We found the Norvan SL best suited to high-output activities, including running, Nordic skiing, and biking.
We found the Norvan SL best suited to high-output activities, including running, Nordic skiing, and biking. (Photo: Daniel Stephen Pendygrasse/Arc't)

Arc’teryx Norvan SL Jacket

We put the new Gore-Tex Active fabric through its paces during a two-week test in Vermont and B.C. and found that there's no better option for athletes who move fast and light

Daniel Stephen Pendygrasse/Arc't(Photo)
Berne Broudy

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Yes, this is a review of an Arc’teryx jacket. But, more importantly, it’s also a review of Gore’s new waterproof-breathable fabric, called Gore-Tex Active, from which the jacket’s made.

This new fabric does away with traditional shell construction—which sandwiches a waterproof-breathable membrane (ePTFE) between two sheets of fabric—in favor of a two-layer construction, with the membrane on the outside. By ditching the face fabric and making the membrane more durable, Gore is able to make a material that’s lighter and more breathable and less likely to wet out than its competitors. 

Gore’s not the first to this game. Earlier this year, we reviewed Columbia’s OutDry rain jacket, which uses a proprietary fabric that operates on the same principal. The OutDry Extreme Diamond shell worked great, but it wasn’t built to be super lightweight, coming in at 13.4 ounces. The Arc’teryx Norvan SL weighs just four ounces, making it ideal for athletes who move fast and light in the high alpine. Here are my first impressions of the piece.

The Takeaway

The Good: The best super lightweight, breathable rain jacket in its class. 

​The Bad: It’s thin, and as such, not as durable as other rain shells. If you need a jacket to slog around in, go for something more abrasion resistant (which will also likely be cheaper). 

​The Verdict: The Norvan SL is an awesome choice for high-output activities in inclement weather. The jacket is made for running, but I found it performed just as well biking and hiking.


  • Price: $299
  • ​Weight: 4 ounces
  • Intended For: Running, biking, high-output activities 
  • ​Construction: Gore-Tex Active
  • ​Size Tested: Men's Medium
  • ​The Test: Two weeks of running, riding, and ski touring in Vermont, Wyoming, and British Columbia.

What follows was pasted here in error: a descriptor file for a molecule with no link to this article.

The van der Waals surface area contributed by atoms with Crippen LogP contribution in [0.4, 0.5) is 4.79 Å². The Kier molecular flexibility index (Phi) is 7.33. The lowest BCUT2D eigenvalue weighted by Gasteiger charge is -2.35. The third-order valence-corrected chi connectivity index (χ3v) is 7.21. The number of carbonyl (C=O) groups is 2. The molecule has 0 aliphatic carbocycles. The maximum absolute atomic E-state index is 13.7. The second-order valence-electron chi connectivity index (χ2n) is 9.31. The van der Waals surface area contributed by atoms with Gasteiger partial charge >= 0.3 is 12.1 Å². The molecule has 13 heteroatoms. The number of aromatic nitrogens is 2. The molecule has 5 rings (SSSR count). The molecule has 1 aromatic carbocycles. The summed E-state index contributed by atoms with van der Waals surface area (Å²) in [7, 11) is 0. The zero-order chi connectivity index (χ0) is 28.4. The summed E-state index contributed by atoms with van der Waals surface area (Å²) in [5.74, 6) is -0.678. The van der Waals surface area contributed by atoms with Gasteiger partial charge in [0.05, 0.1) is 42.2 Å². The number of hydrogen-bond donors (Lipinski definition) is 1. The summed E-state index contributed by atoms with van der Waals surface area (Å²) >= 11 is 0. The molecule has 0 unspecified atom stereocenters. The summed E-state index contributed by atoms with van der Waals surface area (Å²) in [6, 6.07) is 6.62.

Size and Fit

The jacket is trim, but not skin tight, and I found it fits true to size. If you usually wear a medium, get a medium.


As with all Arc’teryx products, the detailing on this jacket is superb.

The cuffs are cut long on top of the hand and gathered with elastic binding by the palm. They kept out drizzle, keeping my baselayer dry, and never rode up.


The hem of the jacket has a slight drop tail, with thin elastic binding on the edges. Though the new Gore Active isn’t stretchy, this binding is intended to help the jacket move with you. It didn’t ride up when I was running or when I stopped to retie my shoes.

A tiny fabric patch at the top of the full-length YKK zipper prevented chaffing when I had the hood up. Like the hem and cuffs, the hood also has stretchy binding along the sides in order to keep it snug on the wearer’s head. The hood's brim, which forms a little shelf, was stiff enough to divert rain from my face.

The inside of the jacket has a suede-like texture, so even on bare skin it didn’t feel clammy. The outside is also textured, with a matte finish.


The jacket doesn’t have any pockets. If you need to carry a bar or your keys, make sure you have a pant or baselayer pocket.


The fabric isn’t designed for high abrasion or abuse. I didn’t cause it any damage in the course of my testing, but I didn’t abuse it either. The fabric is thin, and looks like it would rip without much force.


The jacket packs down smaller than an orange. And it comes with its own ultralight stuffsack. When I wasn’t wearing it, I shoved it into a pant or jersey pocket as a featherweight insurance policy.

Waterproofness and Breathability

Above, I discussed the science behind the new Gore-Tex Active material. I found it to work flawlessly, beading water and shedding it as soon as I gave the fabric a shake.

The breathability is superb, too. I wore the Norvan SL throughout a strenuous hour-long hike in Jackson Hole: other rain shells would have left me soaked in sweat.

The Competition

Last year, Columbia introduced its OutDry rainwear. But Columbia wasn’t going for an ultralight piece. The Norvan SL is significantly lighter—and the fabric more fragile—than Columbia’s jacket. The North Face, Gore Running, and Gore Bikewear are all introducing jackets this season using the new Gore-Tex Active, although Arc’teryx claims its offering is the lightest. 

Buy This Jacket If…

The Norvan is a high-performance steed, with a price tag to match. If you spend a lot of time moving quickly in the high country and need an exceptionally light rain shell, this is a great pick. If you spend more time strolling or commuting in the rain, go with a more durable option (with pockets), like the Columbia Extreme Diamond shell.

Lead Photo: Daniel Stephen Pendygrasse/Arc't